What I Got
Life has rules. The Law of Gravity. The Rules of Motion. The most popular girl has to date the captain of the football team. It’s all pretty logical and generally accepted stuff.
And people on the street definitely aren’t supposed to turn into crazy, semiautomatic-wielding maniacs. . . .
But life has its own plans for me. That much, I’ve known for a while.
Then one day it was like, suddenly the world turned completely upside down, and I was the only one who still remembered which way was up.
I was born outside Atlanta, which, eighteen years later, was where I still lived. My mom, besides being the consummate society wife, was a total control freak. I mean, in retrospect she may have had an actual obsessive-compulsive disorder, but as a kid, I just thought she was crazy. In sixth grade, when all the other girls were waking up two hours before school to put on their makeup, my mom was waking me three hours early to put on mine. I dutifully painted my face and then slipped on my huge glasses and hid all the delicate face artistry beneath.
That wasn’t usually a problem or anything, though, because I was kept too busy to be delicate. As my father watched, too afraid to put a name to her mania, my mom enrolled me in ballet, piano, violin, private cooking classes, tennis, golf, swimming, and kung fu. She was careful never to get too proud of me.
Instead, she pushed harder.
She died when I was in seventh grade. That same year, my life changed—totally unrelatedly—in the most unexpected way of all.
I got contact lenses.
That day, in the doctor’s office, he showed me how to handle my contacts and to hold my eyelids open while I dropped the tiny plastic satellite-dishes in. On the way back out, I accidentally left my bulky old glasses sitting on the table in the waiting room.
The secretary ran after me, clutching those glasses. “Don’t you want these?” she called to me, as I was already classing the street.
When I turned around and flashed her a sassy glare—the look that had, so far, not attracted any unruly attention from anyone—the secretary, who was a fiery-looking woman in her own right, she blushed and cleared her throat, whispering a quiet, “never mind.”
And suddenly, I went from working-at-it popular to being top-shelf beautiful.
I’m not saying this to brag. I was beautiful. It hit me, the same way that you suddenly realize where steak comes from, that I was now stunning. I could only tell by the way people stared at me. Everyone, whether they knew me or not, stared at me, obviously and lustfully—either like I was edible, or like they were afraid of breaking me.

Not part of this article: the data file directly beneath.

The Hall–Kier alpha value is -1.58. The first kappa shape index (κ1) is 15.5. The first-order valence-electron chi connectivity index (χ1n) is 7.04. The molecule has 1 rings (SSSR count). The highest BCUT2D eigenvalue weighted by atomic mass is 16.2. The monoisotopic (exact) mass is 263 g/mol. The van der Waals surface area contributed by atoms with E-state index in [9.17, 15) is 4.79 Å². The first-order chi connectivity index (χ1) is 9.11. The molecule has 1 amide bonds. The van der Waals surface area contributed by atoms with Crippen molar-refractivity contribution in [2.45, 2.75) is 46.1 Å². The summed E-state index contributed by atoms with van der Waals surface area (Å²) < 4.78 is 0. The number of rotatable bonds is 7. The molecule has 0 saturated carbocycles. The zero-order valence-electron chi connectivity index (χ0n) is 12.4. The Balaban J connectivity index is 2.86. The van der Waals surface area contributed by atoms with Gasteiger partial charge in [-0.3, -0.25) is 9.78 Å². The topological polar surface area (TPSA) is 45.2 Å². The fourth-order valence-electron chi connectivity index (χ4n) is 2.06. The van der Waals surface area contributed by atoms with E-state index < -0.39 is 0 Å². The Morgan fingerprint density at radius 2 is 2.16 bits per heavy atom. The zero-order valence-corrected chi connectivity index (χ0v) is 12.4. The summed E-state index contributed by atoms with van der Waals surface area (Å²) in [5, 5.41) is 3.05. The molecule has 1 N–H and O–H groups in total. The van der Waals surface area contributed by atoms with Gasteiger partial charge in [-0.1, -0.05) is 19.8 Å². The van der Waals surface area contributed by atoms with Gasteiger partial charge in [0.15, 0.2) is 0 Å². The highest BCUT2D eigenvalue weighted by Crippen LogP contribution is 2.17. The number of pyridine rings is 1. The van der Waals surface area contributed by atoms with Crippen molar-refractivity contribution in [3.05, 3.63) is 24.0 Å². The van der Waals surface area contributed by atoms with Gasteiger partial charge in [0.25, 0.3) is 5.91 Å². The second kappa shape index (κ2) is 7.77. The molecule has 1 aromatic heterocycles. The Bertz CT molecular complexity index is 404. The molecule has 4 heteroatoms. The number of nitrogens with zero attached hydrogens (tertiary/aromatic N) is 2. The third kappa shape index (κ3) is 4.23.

And, just like that, I became the most popular girl in school.
I got straight As without trying. I got dates without asking.
I would have dated the captain of the football team, too, except he was gay. In tenth grade, we went to soph hop together, and he kept trying to hook up with me like crazy and I kept swatting him away, and at the end of the night, after all the after parties and photo ops, we were alone in his car and he was like, “Actually, it’s okay, I don’t like girls anyway.”
The night was absolutely perfect after that.
But you know what? That’s kind of how my life went. I loved being top-shelf popular, but it also kind of sucked. Nobody talks to you. Everyone’s afraid that, I don’t know, they’re going to get stared at just as much as everyone stares at you. They’re afraid that your popularity is going to rub off on them, and then they’ll lose control of their lives as much as you’ve already lost control of yours.
Look, I’m not going to lie. This is a story about some really beautiful people who do some really screwed-up things. People die. Sometimes the wrong people die, and sometimes the right people kill them. Things get really bad, and they don’t always get better again. That’s what I learned.
But some things do get better.
And I’m gonna be one of them.